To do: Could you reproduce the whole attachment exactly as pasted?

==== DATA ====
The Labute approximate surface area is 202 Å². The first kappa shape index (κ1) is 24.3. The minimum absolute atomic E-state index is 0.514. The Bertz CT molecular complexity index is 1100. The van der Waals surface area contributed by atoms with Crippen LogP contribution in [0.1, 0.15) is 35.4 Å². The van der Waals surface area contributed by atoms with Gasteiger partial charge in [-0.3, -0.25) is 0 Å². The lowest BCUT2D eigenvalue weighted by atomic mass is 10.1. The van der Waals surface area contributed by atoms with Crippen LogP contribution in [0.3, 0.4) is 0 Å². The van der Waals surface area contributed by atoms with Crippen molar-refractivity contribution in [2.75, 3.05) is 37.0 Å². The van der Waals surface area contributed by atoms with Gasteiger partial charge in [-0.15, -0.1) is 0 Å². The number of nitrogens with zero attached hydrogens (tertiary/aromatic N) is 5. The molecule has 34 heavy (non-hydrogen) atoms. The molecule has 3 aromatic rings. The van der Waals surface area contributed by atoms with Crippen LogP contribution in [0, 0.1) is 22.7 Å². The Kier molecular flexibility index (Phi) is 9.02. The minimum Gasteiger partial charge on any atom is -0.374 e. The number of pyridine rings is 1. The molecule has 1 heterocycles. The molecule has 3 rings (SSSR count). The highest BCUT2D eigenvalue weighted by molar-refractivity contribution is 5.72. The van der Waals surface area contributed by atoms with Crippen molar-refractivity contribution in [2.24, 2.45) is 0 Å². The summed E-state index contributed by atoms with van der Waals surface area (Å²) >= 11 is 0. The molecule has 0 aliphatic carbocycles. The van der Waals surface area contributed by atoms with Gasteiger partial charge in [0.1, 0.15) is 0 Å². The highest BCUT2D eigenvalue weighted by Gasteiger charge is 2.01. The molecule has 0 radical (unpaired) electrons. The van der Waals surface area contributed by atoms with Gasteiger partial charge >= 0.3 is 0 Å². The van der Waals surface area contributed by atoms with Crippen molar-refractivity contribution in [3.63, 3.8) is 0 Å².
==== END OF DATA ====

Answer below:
The Labute approximate surface area is 202 Å². The first kappa shape index (κ1) is 24.3. The minimum absolute atomic E-state index is 0.514. The Bertz CT molecular complexity index is 1100. The van der Waals surface area contributed by atoms with Crippen LogP contribution in [0.1, 0.15) is 35.4 Å². The van der Waals surface area contributed by atoms with Gasteiger partial charge in [-0.3, -0.25) is 0 Å². The lowest BCUT2D eigenvalue weighted by atomic mass is 10.1. The van der Waals surface area contributed by atoms with Crippen LogP contribution in [0.3, 0.4) is 0 Å². The van der Waals surface area contributed by atoms with Crippen molar-refractivity contribution in [2.75, 3.05) is 37.0 Å². The van der Waals surface area contributed by atoms with Gasteiger partial charge in [-0.15, -0.1) is 0 Å². The number of nitrogens with zero attached hydrogens (tertiary/aromatic N) is 5. The molecule has 34 heavy (non-hydrogen) atoms. The molecule has 3 aromatic rings. The van der Waals surface area contributed by atoms with Crippen LogP contribution in [0, 0.1) is 22.7 Å². The Kier molecular flexibility index (Phi) is 9.02. The minimum Gasteiger partial charge on any atom is -0.374 e. The number of pyridine rings is 1. The molecule has 1 heterocycles. The molecule has 3 rings (SSSR count). The highest BCUT2D eigenvalue weighted by molar-refractivity contribution is 5.72. The van der Waals surface area contributed by atoms with Crippen molar-refractivity contribution in [2.24, 2.45) is 0 Å². The summed E-state index contributed by atoms with van der Waals surface area (Å²) >= 11 is 0. The molecule has 0 aliphatic carbocycles. The van der Waals surface area contributed by atoms with Gasteiger partial charge in [0.1, 0.15) is 0 Å². The highest BCUT2D eigenvalue weighted by Gasteiger charge is 2.01. The molecule has 0 radical (unpaired) electrons. The van der Waals surface area contributed by atoms with Gasteiger partial charge >= 0.3 is 0 Å². The van der Waals surface area contributed by atoms with Crippen molar-refractivity contribution in [3.63, 3.8) is 0 Å².